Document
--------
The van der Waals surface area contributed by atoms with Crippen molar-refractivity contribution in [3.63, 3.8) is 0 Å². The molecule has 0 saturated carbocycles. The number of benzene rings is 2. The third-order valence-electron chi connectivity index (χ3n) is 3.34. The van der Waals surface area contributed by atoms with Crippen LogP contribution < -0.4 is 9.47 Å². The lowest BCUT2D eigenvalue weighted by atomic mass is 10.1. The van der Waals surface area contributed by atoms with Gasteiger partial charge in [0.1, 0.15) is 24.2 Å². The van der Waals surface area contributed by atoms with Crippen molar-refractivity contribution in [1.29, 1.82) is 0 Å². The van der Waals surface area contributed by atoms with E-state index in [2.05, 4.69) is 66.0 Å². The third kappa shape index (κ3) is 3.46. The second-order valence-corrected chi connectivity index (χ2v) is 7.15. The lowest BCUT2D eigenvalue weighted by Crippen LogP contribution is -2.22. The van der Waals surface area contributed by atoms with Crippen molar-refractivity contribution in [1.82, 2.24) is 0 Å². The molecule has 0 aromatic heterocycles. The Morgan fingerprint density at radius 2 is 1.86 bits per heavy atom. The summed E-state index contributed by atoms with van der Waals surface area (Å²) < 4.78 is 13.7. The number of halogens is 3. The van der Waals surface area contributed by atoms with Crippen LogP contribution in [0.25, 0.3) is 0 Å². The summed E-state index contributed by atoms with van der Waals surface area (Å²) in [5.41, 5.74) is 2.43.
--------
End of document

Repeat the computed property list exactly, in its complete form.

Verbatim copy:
The van der Waals surface area contributed by atoms with Crippen molar-refractivity contribution in [3.63, 3.8) is 0 Å². The molecule has 0 saturated carbocycles. The number of benzene rings is 2. The third-order valence-electron chi connectivity index (χ3n) is 3.34. The van der Waals surface area contributed by atoms with Crippen LogP contribution < -0.4 is 9.47 Å². The lowest BCUT2D eigenvalue weighted by atomic mass is 10.1. The van der Waals surface area contributed by atoms with Gasteiger partial charge in [0.1, 0.15) is 24.2 Å². The van der Waals surface area contributed by atoms with Crippen molar-refractivity contribution in [1.29, 1.82) is 0 Å². The van der Waals surface area contributed by atoms with E-state index in [2.05, 4.69) is 66.0 Å². The third kappa shape index (κ3) is 3.46. The second-order valence-corrected chi connectivity index (χ2v) is 7.15. The lowest BCUT2D eigenvalue weighted by Crippen LogP contribution is -2.22. The van der Waals surface area contributed by atoms with Crippen molar-refractivity contribution in [1.82, 2.24) is 0 Å². The molecule has 0 aromatic heterocycles. The Morgan fingerprint density at radius 2 is 1.86 bits per heavy atom. The summed E-state index contributed by atoms with van der Waals surface area (Å²) < 4.78 is 13.7. The number of halogens is 3. The van der Waals surface area contributed by atoms with Crippen LogP contribution in [0.25, 0.3) is 0 Å². The summed E-state index contributed by atoms with van der Waals surface area (Å²) in [5.41, 5.74) is 2.43.